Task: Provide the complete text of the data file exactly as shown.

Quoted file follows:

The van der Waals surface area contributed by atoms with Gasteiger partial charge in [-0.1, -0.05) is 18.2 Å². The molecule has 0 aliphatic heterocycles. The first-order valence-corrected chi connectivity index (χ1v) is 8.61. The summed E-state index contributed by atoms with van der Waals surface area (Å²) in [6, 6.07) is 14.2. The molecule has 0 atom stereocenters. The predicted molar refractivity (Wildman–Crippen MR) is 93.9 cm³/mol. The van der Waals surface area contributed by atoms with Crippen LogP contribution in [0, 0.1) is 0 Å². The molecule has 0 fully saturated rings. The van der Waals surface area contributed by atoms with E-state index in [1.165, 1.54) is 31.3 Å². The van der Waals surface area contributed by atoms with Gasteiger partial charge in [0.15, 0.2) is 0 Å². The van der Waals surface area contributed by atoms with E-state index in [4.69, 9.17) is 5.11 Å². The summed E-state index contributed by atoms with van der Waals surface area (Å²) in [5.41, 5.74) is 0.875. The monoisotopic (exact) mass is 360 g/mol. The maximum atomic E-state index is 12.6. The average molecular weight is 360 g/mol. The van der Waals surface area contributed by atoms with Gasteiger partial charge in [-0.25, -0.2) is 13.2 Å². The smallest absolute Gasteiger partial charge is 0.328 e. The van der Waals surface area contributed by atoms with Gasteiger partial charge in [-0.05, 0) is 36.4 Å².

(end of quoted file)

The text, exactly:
The van der Waals surface area contributed by atoms with Gasteiger partial charge in [-0.1, -0.05) is 18.2 Å². The molecule has 0 aliphatic heterocycles. The first-order valence-corrected chi connectivity index (χ1v) is 8.61. The summed E-state index contributed by atoms with van der Waals surface area (Å²) in [6, 6.07) is 14.2. The molecule has 0 atom stereocenters. The predicted molar refractivity (Wildman–Crippen MR) is 93.9 cm³/mol. The van der Waals surface area contributed by atoms with Crippen LogP contribution in [0, 0.1) is 0 Å². The molecule has 0 fully saturated rings. The van der Waals surface area contributed by atoms with E-state index in [1.165, 1.54) is 31.3 Å². The van der Waals surface area contributed by atoms with Gasteiger partial charge in [0.15, 0.2) is 0 Å². The van der Waals surface area contributed by atoms with E-state index in [4.69, 9.17) is 5.11 Å². The summed E-state index contributed by atoms with van der Waals surface area (Å²) in [5.41, 5.74) is 0.875. The monoisotopic (exact) mass is 360 g/mol. The maximum atomic E-state index is 12.6. The average molecular weight is 360 g/mol. The van der Waals surface area contributed by atoms with Gasteiger partial charge in [-0.25, -0.2) is 13.2 Å². The smallest absolute Gasteiger partial charge is 0.328 e. The van der Waals surface area contributed by atoms with Gasteiger partial charge in [-0.05, 0) is 36.4 Å².